Background and objectives: The objective of this study was to investigate the effects of desensitization protocols using intravenous Ig with or without plasmapheresis in patients with donor-specific anti-HLA antibodies on prevention of antibody-mediated rejection and downregulation of donor-specific antibodies. Design, setting, participants, & measurements: Thirty-five complement-dependent cytotoxicity T cell cross-match-negative but complement-dependent cytotoxicity B cell and/or flow cytometry cross-match-positive kidney transplant recipients were treated with high-dosage intravenous Ig plus Thymoglobulin induction treatment. Donor-specific antibody strength was stratified as strong, medium, or weak by Luminex flow beads. Group 1 patients had weak/moderate and group 2 strong donor-specific antibodies Results: Whereas no group 1 patients had acute rejection, 66% of group 2 had acute rejection (44% antibody-mediated rejection, 22% cellular rejection). The protocol was then changed to the addition of peritransplantation plasmapheresis to patients with strong donor-specific antibodies (group 3). This change resulted in a dramatic decrease in the acute rejection rate to 7%. During a median 18 mo of follow-up, patient survival was 100, 100, and 93% and graft survival was 100, 78, and 86% in groups 1, 2, and 3, respectively. During follow-up, 17 (52%) patients lost donor-specific antibodies completely, and 10 (30%) lost some of donor-specific antibodies and/or decreased the strength of existing donor-specific antibodies. Conclusions: These results indicated that in patients with strong donor-specific antibodies, the addition of plasmapheresis to high-dosage intravenous Ig decreases the incidence of acute rejection. The majority of the patients, whether they received intravenous Ig alone or with plasmapheresis, lost their donor-specific antibodies during follow-up.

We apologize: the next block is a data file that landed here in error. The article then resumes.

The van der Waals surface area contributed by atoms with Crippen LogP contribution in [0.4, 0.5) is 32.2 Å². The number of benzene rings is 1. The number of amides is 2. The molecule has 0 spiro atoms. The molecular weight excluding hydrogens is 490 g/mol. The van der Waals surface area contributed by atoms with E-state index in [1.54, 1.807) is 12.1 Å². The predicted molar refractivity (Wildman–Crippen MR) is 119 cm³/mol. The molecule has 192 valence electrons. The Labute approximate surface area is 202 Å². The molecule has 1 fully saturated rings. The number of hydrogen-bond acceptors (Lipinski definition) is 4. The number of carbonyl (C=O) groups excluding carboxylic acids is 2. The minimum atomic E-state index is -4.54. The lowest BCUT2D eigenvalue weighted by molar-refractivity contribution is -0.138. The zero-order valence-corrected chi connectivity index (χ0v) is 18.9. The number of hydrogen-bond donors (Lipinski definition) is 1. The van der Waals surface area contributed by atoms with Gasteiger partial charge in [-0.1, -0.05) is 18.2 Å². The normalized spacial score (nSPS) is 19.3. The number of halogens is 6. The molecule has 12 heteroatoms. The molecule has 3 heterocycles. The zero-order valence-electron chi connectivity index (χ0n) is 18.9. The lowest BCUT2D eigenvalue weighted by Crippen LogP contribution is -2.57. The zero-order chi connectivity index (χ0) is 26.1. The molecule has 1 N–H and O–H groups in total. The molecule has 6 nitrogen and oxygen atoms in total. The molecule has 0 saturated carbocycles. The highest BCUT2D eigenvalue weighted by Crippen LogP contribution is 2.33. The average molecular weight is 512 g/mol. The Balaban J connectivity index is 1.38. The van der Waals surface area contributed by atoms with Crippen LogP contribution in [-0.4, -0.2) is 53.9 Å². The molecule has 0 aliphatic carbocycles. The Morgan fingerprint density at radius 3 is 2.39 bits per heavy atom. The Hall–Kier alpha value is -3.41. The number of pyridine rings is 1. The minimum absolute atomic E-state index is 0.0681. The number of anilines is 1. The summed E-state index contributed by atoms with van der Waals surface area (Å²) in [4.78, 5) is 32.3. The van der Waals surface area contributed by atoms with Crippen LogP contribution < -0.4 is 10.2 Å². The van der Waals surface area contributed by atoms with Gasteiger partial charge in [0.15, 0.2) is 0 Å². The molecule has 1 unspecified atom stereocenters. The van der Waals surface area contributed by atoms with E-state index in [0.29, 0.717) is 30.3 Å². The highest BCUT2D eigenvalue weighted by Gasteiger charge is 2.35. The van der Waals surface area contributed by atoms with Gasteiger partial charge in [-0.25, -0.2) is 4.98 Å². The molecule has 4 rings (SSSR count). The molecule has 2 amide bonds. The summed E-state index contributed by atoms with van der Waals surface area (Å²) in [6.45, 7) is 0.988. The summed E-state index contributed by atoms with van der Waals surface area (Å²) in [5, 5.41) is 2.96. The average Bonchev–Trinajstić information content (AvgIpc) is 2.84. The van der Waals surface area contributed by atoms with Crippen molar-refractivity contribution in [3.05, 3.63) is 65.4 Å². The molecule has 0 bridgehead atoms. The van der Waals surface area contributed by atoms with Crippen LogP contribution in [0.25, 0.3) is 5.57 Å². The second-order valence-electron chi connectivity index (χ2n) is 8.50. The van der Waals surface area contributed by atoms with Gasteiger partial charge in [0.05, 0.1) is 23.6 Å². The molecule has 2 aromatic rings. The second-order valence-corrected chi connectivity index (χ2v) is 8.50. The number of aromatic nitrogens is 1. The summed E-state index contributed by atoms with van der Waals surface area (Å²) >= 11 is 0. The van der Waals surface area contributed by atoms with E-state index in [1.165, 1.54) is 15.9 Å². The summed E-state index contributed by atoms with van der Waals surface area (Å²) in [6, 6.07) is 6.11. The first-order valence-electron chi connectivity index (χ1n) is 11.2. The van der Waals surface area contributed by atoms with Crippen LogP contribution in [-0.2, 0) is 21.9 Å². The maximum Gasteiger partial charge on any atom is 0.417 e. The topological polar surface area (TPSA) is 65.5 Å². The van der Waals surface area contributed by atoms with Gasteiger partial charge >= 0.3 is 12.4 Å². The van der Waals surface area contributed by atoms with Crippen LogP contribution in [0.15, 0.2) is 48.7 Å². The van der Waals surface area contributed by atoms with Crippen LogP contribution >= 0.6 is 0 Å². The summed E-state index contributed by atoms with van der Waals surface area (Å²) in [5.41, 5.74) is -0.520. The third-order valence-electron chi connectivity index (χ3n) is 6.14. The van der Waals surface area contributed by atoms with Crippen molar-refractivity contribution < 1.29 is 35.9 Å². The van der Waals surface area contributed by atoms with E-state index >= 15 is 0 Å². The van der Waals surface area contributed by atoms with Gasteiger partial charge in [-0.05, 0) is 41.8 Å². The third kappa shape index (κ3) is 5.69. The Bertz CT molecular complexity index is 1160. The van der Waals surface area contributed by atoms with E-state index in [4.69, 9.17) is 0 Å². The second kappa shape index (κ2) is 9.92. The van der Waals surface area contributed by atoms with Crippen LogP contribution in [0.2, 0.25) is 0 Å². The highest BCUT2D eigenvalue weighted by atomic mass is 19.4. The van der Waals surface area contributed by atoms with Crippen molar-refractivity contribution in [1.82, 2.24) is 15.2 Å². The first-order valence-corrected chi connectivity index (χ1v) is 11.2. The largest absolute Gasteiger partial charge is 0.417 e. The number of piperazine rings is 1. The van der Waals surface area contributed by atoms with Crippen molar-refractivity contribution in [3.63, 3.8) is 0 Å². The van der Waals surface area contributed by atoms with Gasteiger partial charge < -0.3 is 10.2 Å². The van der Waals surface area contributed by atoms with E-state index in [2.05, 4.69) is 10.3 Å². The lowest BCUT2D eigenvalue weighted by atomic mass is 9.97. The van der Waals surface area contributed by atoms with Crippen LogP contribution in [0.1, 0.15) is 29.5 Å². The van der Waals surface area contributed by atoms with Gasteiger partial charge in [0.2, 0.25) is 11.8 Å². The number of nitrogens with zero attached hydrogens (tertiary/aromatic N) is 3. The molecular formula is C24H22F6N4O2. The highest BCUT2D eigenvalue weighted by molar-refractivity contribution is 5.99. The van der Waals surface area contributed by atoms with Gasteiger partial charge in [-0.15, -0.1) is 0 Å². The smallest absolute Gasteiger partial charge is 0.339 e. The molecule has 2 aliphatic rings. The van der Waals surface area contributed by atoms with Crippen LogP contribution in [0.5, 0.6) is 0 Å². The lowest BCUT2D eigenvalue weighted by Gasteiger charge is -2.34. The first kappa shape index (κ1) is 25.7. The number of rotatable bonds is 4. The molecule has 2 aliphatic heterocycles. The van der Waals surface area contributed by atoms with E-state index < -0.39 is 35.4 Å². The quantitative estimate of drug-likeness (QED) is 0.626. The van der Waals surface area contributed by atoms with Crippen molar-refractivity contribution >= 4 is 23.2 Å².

|Original language||English (US)|
|Number of pages||8|
|Journal||Clinical Journal of the American Society of Nephrology|
|State||Published - Jul 2008|
ASJC Scopus subject areas
- Critical Care and Intensive Care Medicine